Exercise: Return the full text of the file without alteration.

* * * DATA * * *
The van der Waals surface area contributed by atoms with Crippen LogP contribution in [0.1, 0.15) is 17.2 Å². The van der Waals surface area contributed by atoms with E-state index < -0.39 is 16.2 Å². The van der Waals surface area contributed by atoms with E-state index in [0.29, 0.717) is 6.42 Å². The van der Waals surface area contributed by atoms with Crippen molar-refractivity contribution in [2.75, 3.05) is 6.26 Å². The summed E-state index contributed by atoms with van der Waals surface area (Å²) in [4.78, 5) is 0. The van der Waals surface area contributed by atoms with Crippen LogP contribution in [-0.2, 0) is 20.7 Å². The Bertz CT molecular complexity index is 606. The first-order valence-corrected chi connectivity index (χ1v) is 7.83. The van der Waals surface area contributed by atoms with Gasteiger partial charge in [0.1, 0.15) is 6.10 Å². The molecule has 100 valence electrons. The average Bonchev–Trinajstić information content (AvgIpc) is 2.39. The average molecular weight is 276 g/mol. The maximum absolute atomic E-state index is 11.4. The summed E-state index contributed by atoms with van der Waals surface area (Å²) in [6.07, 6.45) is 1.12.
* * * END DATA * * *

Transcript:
The van der Waals surface area contributed by atoms with Crippen LogP contribution in [0.1, 0.15) is 17.2 Å². The van der Waals surface area contributed by atoms with E-state index < -0.39 is 16.2 Å². The van der Waals surface area contributed by atoms with E-state index in [0.29, 0.717) is 6.42 Å². The van der Waals surface area contributed by atoms with Crippen molar-refractivity contribution in [2.75, 3.05) is 6.26 Å². The summed E-state index contributed by atoms with van der Waals surface area (Å²) in [4.78, 5) is 0. The van der Waals surface area contributed by atoms with Crippen LogP contribution in [-0.2, 0) is 20.7 Å². The Bertz CT molecular complexity index is 606. The first-order valence-corrected chi connectivity index (χ1v) is 7.83. The van der Waals surface area contributed by atoms with Gasteiger partial charge in [0.1, 0.15) is 6.10 Å². The molecule has 100 valence electrons. The average Bonchev–Trinajstić information content (AvgIpc) is 2.39. The average molecular weight is 276 g/mol. The maximum absolute atomic E-state index is 11.4. The summed E-state index contributed by atoms with van der Waals surface area (Å²) in [6.07, 6.45) is 1.12.